The exhibition was held in the Rare Books Exhibition space, Sir Louis Matheson Library, Monash University from 10 August - 11 October 1993. French literature has been part of the programme at Monash University since the beginning of teaching in 1961. Under five professors and various interim heads of department there has been a consistent commitment to research activity as the natural and necessary complement of work in the classroom. This has been reflected in acquisitions for the University Library and notably in the material that has found its way into the Rare Books Collection. Various aspects of what has been gathered to support the investigations of staff and senior students have been incorporated into the Library's Exhibitions since 1970. On this occasion the emphasis is on the diversity of French studies as a discipline or field of inquiry. September 1993 is a special month for the French Section of what is now the Department of Romance Languages at Monash University. Not only shall we be hosting a conference that is designed to lead to the creation of an Australian Society for French Studies, but we shall also be celebrating the completion of the thirtieth volume of the Australian Journal of French Studies, which has been edited from Monash since its inception in 1964. These events have dictated to a large degree the contents and orientation of the present exhibition. On the one hand we set out to include some of the ephemeral periodical publications that were the vehicles - from the first half of the seventeenth century on - of French thought, creative literature and revolutionary fervour. On the other, we were concerned to display a representative sample of the major works and authors whose role in France's long cultural hegemony in Europe and beyond was universally recognized as enduring. Monash University Library, like most state-supported institutions founded since the Second World War, has not been able in its bookbuying to emulate the spectacular achievements of some of the richly endowed private institutions of the Northern Hemisphere. Nonetheless, the determination of successive professors combined with the sympathetic support of the Library staff, and a little luck, made it possible to build up a more than respectable collection over three decades. Despite the uncertainties of a future that offers electronic promises and a diminishing capacity to buy hard-copy monographs, the harvest of the 1960s, 1970s and 1980s provides a secure basis for continuing research in the directions already set. The fact that there is an engaging mixture of periods, trends and authors is an inevitable concomitant of a library acquisitions policy dictated by the needs of individual users in one highly idiosyncratic department. Anyone familiar with Monash French will have no difficulty in identifying the particular interests and enthusiasms of several former and present members of the Section: Corneille, Moliere, Racine, Rotrou, Scarron, Foigny, Lesage, Diderot, Zola. However, this is a mere selection from a corpus that has the depth conferred by the inclusion of minor and - in some cases - quite unknown and neglected texts. Collections take generations to build, and the prime movers here had a grand plan in view. Whether it can be realized in full remains an open question at a time of reduced resources and redefined priorities. In the meantime we can be grateful for the attempt to construct a coherent research resource centred on the eighteenth century and on the Enlightenment. The choice of items for exhibition and the writing of the present catalogue have been a joint effort. Once again I am grateful to the Rare Books Librarian, Richard Overell, for his enthusiasm, his patience and his knowledge of the collection in his care. It was, for example, he who insisted on the inclusion of the influential English translations of several canonical French texts. We are both beholden to Lorraine David and to David Farrer for their help, especially in the hectic final stages of preparation for the event.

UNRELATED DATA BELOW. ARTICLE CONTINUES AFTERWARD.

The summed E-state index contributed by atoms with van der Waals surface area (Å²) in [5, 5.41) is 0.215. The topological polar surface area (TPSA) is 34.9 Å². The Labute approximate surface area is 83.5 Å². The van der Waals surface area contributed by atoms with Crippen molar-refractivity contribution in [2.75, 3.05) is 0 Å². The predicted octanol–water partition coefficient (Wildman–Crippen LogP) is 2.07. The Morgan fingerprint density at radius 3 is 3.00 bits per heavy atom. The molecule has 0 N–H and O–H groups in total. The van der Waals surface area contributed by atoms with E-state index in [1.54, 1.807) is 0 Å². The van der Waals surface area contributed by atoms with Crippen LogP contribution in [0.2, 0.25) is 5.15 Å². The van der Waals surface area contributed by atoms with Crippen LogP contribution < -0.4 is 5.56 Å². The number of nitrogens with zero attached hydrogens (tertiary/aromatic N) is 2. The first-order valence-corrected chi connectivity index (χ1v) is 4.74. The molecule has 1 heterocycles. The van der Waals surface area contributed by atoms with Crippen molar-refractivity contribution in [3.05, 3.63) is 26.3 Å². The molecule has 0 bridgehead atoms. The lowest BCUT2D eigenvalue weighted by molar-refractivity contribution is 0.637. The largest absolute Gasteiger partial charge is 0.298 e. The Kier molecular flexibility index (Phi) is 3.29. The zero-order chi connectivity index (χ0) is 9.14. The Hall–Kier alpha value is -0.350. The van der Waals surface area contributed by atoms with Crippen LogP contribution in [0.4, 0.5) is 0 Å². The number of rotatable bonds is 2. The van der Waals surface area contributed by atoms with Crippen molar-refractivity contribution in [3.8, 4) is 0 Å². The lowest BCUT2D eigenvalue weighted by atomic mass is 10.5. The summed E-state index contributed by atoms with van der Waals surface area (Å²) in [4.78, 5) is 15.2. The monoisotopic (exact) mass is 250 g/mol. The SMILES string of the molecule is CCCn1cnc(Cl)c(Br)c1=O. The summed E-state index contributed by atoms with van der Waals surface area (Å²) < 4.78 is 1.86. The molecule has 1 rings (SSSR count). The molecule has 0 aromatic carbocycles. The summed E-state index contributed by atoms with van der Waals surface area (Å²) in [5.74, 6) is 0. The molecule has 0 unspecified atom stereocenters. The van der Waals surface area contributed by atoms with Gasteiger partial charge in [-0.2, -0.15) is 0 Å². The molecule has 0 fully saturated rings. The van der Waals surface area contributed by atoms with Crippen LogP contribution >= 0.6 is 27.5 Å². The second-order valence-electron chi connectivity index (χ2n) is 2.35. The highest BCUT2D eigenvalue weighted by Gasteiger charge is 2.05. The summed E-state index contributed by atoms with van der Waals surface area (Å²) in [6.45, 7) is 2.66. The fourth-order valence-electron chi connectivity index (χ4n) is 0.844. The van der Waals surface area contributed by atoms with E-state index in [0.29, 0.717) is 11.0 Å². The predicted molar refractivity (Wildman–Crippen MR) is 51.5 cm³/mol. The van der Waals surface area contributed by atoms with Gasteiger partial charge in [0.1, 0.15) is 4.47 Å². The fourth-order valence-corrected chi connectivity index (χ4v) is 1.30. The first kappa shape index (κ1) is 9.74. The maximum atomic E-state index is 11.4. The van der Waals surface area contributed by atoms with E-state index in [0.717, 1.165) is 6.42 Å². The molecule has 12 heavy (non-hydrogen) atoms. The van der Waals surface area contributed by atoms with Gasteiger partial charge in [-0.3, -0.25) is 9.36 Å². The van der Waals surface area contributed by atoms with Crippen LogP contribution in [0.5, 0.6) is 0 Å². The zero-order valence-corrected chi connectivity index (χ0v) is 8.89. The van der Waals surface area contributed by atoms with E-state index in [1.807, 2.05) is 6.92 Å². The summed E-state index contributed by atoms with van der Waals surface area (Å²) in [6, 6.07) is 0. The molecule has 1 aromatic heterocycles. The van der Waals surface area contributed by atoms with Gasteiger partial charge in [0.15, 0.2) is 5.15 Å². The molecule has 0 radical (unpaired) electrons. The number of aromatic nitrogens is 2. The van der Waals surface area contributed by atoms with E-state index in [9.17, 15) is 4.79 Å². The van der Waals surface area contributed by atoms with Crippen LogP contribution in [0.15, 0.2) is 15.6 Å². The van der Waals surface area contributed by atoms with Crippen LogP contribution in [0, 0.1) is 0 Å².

Some items kindly loaned by private collectors